Contents

Early life and career

Winfield S. Featherston was born near Murfreesboro, Tennessee on August 8, 1820. [1] He was the youngest of seven children of Charles and Lucy Featherston, who had recently emigrated from Virginia. Featherston completed his preparatory studies, but left high school in 1836 to enroll in a local militia group to fight Creek Indians during the Creek War. [1] He later moved to Mississippi and settled in Houston, where he studied law. He was admitted to the bar in 1840 and established a successful law practice.

Murfreesboro, Tennessee City in Tennessee, United States

Murfreesboro is a city in, and the county seat of, Rutherford County, Tennessee, United States. The population was 108,755 according to the 2010 census, up from 68,816 residents certified in 2000. In 2017, census estimates showed a population of 136,372. The city is home to both the center of population of Tennessee, and the geographic center of Tennessee. Murfreesboro is located 34 miles (55 km) southeast of downtown Nashville in the Nashville metropolitan area of Middle Tennessee. It is Tennessee's fastest growing major city and one of the fastest growing cities in the country. Murfreesboro is also home to Middle Tennessee State University, the second largest undergraduate university in the state of Tennessee, with 22,729 total students as of fall 2014.

Virginia State of the United States of America

Virginia, officially the Commonwealth of Virginia, is a state in the Southeastern and Mid-Atlantic regions of the United States located between the Atlantic Coast and the Appalachian Mountains. The geography and climate of the Commonwealth are shaped by the Blue Ridge Mountains and the Chesapeake Bay, which provide habitat for much of its flora and fauna. The capital of the Commonwealth is Richmond; Virginia Beach is the most populous city, and Fairfax County is the most populous political subdivision. The Commonwealth's estimated population as of 2018 is over 8.5 million.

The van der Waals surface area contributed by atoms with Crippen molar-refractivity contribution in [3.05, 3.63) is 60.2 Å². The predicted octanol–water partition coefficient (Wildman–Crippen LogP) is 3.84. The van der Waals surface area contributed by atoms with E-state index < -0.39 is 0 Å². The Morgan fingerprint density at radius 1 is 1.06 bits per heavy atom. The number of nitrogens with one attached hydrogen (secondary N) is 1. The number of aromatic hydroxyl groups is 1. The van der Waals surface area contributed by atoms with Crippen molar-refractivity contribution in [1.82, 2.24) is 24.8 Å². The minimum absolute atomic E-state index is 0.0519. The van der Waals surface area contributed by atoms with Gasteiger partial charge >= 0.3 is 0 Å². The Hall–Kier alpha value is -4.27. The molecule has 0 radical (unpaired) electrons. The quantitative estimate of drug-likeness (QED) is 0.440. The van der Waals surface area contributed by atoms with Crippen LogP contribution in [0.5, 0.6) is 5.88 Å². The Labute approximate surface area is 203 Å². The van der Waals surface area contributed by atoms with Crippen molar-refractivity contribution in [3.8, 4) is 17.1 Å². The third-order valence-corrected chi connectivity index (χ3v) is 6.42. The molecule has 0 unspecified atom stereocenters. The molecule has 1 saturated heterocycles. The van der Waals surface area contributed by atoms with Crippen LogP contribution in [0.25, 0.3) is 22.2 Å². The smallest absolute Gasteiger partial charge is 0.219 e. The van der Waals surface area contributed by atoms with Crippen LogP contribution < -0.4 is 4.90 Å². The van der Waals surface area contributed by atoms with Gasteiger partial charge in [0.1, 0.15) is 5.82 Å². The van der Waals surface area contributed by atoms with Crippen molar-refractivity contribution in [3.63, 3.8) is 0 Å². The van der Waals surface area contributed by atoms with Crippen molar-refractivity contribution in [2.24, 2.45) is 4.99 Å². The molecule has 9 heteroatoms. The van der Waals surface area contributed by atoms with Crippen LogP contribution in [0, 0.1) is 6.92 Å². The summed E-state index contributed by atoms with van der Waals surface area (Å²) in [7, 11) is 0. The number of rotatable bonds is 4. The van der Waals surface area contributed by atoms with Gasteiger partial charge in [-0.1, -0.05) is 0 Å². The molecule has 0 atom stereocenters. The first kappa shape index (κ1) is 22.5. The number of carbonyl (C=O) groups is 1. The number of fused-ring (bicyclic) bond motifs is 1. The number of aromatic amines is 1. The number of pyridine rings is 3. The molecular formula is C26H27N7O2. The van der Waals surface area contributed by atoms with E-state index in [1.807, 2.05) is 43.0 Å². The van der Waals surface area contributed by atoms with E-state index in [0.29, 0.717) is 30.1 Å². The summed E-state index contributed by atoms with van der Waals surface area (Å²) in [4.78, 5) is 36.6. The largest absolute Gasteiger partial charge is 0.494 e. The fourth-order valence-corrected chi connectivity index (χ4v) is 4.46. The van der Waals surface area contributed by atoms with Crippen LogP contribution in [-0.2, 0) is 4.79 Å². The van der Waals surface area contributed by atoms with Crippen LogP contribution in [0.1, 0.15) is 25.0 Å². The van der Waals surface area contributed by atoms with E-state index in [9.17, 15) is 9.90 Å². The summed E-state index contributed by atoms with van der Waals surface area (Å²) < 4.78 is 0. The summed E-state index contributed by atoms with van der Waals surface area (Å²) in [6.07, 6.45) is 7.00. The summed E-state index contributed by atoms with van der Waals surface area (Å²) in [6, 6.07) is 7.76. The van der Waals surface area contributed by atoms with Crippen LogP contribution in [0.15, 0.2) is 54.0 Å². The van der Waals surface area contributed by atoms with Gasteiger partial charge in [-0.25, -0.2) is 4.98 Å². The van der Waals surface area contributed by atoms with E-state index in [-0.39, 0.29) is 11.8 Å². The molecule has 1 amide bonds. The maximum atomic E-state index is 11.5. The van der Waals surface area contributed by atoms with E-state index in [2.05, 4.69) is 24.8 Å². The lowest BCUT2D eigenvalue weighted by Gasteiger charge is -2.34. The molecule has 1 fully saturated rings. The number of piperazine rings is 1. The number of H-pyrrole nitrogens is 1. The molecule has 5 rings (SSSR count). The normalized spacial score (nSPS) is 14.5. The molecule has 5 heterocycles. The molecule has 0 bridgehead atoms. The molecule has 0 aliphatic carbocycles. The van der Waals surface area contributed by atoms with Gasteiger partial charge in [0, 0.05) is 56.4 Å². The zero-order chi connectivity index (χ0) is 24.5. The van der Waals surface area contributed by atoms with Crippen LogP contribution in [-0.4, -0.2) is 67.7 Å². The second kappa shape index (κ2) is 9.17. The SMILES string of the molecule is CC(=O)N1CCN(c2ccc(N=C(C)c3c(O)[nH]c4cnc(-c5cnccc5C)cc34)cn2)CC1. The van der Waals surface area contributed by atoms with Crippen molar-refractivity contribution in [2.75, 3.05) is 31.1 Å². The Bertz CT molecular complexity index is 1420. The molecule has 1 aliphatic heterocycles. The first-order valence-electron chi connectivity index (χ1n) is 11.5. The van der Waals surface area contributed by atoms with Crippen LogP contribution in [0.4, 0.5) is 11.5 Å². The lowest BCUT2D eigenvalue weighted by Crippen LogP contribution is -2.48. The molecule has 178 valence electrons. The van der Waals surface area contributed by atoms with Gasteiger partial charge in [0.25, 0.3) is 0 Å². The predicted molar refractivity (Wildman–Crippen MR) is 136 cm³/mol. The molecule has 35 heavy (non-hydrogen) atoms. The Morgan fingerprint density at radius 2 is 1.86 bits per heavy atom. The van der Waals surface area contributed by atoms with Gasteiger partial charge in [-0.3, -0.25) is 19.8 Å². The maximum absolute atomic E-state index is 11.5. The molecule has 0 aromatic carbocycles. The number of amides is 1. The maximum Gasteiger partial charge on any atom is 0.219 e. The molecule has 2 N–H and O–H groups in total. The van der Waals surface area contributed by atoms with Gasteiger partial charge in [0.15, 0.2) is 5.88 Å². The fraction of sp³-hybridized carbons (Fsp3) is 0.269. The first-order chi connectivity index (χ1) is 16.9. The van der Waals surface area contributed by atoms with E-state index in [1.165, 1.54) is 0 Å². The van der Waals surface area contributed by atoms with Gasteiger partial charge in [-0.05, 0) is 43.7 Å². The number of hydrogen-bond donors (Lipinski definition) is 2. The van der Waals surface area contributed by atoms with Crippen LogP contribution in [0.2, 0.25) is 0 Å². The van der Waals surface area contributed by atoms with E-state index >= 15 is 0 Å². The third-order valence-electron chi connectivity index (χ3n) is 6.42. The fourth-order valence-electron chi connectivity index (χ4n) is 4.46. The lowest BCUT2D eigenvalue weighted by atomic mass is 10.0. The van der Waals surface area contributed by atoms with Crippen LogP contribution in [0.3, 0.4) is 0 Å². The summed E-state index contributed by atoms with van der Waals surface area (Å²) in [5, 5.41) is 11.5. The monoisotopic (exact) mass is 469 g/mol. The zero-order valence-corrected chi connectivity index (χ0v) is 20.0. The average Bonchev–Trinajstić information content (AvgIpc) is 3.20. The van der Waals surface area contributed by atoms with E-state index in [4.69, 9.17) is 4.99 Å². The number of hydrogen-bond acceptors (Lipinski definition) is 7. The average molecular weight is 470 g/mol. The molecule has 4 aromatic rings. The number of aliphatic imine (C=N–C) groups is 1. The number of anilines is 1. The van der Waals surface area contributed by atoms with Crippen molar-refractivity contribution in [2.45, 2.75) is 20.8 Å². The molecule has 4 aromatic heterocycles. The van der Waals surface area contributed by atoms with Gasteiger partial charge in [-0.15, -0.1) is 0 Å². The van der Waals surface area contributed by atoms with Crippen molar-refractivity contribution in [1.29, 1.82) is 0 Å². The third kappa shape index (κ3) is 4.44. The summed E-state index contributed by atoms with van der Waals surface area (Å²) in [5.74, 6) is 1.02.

Militia generally refers to an army or other fighting force that is composed of non-professional fighters

A militia is generally an army or some other fighting organization of non-professional soldiers, citizens of a nation, or subjects of a state, who can be called upon for military service during a time of need, as opposed to a professional force of regular, full-time military personnel, or historically, members of a warrior nobility class. Generally unable to hold ground against regular forces, it is common for militias to be used for aiding regular troops by skirmishing, holding fortifications, or irregular warfare, instead of being used in offensive campaigns by themselves. Militia are often limited by local civilian laws to serve only in their home region, and to serve only for a limited time; this further reduces their use in long military campaigns.